Carlos S. Alvarado, PhD, Visiting Scholar, Rhine Research Center

My last paper just came out: “Mediumship, Psychical Research, Dissociation, and the Powers of the Subconscious Mind” (Journal of Parapsychology, 2014, 78, 98–114). It is an overview of ideas about the aforementioned topics from the old days of psychical research. Here is the abstract:

“Since the 19th century many psychiatrists and psychologists have considered mediumship to be related to the subconscious mind and to dissociative processes produced mainly by internal conventional processes of the medium’s mind. However, some psychologists and psychical researchers active between the last decades of the 19th century and the 1920s expressed a different view. Individuals such as Théodore Flournoy, Cesare Lombroso, Enrico Morselli, Frederic W. H. Myers, Julian Ochorowicz, Charles Richet, Eleanor Sidgwick, and Eduard von Hartmann, argued that some mediums combined dissociation with supernormal phenomena such as knowledge acquired without the use of the senses, and the production of physical effects seemingly beyond the normal bodily capabilities. Depending on the theorist, other issues such as pathology and discarnate agency were also part of the discussions. The supernormal was never accepted by science at large and today is rarely mentioned in the dissociation literature. But ideas related to the supernormal were part of this literature. A complete history of dissociation, and of the subconscious mind, should include consideration of this body of work.”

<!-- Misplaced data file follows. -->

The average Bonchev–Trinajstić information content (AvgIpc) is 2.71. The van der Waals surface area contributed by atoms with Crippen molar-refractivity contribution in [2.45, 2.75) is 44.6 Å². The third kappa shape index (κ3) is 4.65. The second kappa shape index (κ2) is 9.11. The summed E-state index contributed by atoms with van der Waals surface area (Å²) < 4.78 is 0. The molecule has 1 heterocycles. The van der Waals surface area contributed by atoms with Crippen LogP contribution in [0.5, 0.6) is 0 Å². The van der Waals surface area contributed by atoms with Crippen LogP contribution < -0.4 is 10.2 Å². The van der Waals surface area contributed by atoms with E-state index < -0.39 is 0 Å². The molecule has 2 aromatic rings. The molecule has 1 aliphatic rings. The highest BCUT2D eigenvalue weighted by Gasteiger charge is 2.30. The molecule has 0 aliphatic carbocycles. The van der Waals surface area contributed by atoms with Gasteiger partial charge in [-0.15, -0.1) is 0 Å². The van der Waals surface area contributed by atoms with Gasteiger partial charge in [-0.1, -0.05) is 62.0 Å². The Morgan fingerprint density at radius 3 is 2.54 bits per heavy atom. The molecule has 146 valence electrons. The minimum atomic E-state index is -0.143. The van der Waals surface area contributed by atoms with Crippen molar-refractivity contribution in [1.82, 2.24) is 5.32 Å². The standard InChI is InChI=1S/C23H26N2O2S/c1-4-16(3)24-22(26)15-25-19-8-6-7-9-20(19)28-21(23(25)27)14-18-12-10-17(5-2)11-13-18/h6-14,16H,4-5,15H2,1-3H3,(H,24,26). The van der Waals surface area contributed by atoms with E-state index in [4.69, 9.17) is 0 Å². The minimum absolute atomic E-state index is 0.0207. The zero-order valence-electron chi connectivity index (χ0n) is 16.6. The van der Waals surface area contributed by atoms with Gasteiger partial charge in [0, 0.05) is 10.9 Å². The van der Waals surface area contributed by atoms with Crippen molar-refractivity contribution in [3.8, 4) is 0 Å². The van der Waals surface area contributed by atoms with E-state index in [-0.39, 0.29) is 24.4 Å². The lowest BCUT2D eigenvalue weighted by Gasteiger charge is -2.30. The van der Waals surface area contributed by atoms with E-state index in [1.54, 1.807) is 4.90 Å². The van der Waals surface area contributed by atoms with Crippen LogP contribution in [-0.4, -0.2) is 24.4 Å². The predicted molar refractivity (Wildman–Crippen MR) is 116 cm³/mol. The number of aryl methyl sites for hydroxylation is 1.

William Mackenzie

William Mackenzie

The article  has sections entitled: Mediumship in Context: Spiritualism, Psychical Research, and Psychiatry; The Influential Writings of Frederic W. H. Myers and Eduard Von Hartmann; Speculations on the Mediumship of Leonora E. Piper; Speculations on the Mediumship of Eusapia Palladino; and Further Speculations on Mediumship. I discuss in the article several theoreticians generally neglected in the English-language literature of mediumship such as Joseph Maxwell, Enrico Morselli, William Mackenzie, Julian Ochorowicz, René Sudre, and Eduard von Hartmann.